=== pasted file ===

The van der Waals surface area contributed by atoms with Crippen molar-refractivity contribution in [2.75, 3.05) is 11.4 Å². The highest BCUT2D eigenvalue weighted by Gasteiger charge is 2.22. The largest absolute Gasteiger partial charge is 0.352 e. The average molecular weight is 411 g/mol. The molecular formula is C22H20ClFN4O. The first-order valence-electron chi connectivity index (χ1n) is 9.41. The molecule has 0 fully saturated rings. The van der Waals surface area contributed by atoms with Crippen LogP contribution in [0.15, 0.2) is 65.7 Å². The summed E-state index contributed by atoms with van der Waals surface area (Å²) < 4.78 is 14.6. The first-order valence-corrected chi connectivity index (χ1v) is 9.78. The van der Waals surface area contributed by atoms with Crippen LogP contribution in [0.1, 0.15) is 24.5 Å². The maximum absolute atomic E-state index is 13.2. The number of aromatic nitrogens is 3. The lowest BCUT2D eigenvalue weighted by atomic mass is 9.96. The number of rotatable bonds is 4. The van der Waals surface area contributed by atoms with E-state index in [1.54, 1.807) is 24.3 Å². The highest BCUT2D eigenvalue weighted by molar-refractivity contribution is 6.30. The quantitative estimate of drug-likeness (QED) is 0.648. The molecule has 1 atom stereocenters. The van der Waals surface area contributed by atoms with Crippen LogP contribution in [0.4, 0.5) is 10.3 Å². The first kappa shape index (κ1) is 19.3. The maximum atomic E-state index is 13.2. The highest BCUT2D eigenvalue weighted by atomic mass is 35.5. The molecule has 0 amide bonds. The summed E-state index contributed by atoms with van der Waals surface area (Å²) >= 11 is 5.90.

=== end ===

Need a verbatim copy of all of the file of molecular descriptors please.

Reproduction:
The van der Waals surface area contributed by atoms with Crippen molar-refractivity contribution in [2.75, 3.05) is 11.4 Å². The highest BCUT2D eigenvalue weighted by Gasteiger charge is 2.22. The largest absolute Gasteiger partial charge is 0.352 e. The average molecular weight is 411 g/mol. The molecular formula is C22H20ClFN4O. The first-order valence-electron chi connectivity index (χ1n) is 9.41. The molecule has 0 fully saturated rings. The van der Waals surface area contributed by atoms with Crippen LogP contribution in [0.15, 0.2) is 65.7 Å². The summed E-state index contributed by atoms with van der Waals surface area (Å²) < 4.78 is 14.6. The first-order valence-corrected chi connectivity index (χ1v) is 9.78. The van der Waals surface area contributed by atoms with Crippen LogP contribution in [0.1, 0.15) is 24.5 Å². The maximum absolute atomic E-state index is 13.2. The number of aromatic nitrogens is 3. The lowest BCUT2D eigenvalue weighted by atomic mass is 9.96. The number of rotatable bonds is 4. The van der Waals surface area contributed by atoms with E-state index in [1.54, 1.807) is 24.3 Å². The highest BCUT2D eigenvalue weighted by molar-refractivity contribution is 6.30. The quantitative estimate of drug-likeness (QED) is 0.648. The molecule has 1 atom stereocenters. The van der Waals surface area contributed by atoms with Crippen LogP contribution in [0.4, 0.5) is 10.3 Å². The first kappa shape index (κ1) is 19.3. The maximum atomic E-state index is 13.2. The highest BCUT2D eigenvalue weighted by atomic mass is 35.5. The molecule has 0 amide bonds. The summed E-state index contributed by atoms with van der Waals surface area (Å²) >= 11 is 5.90.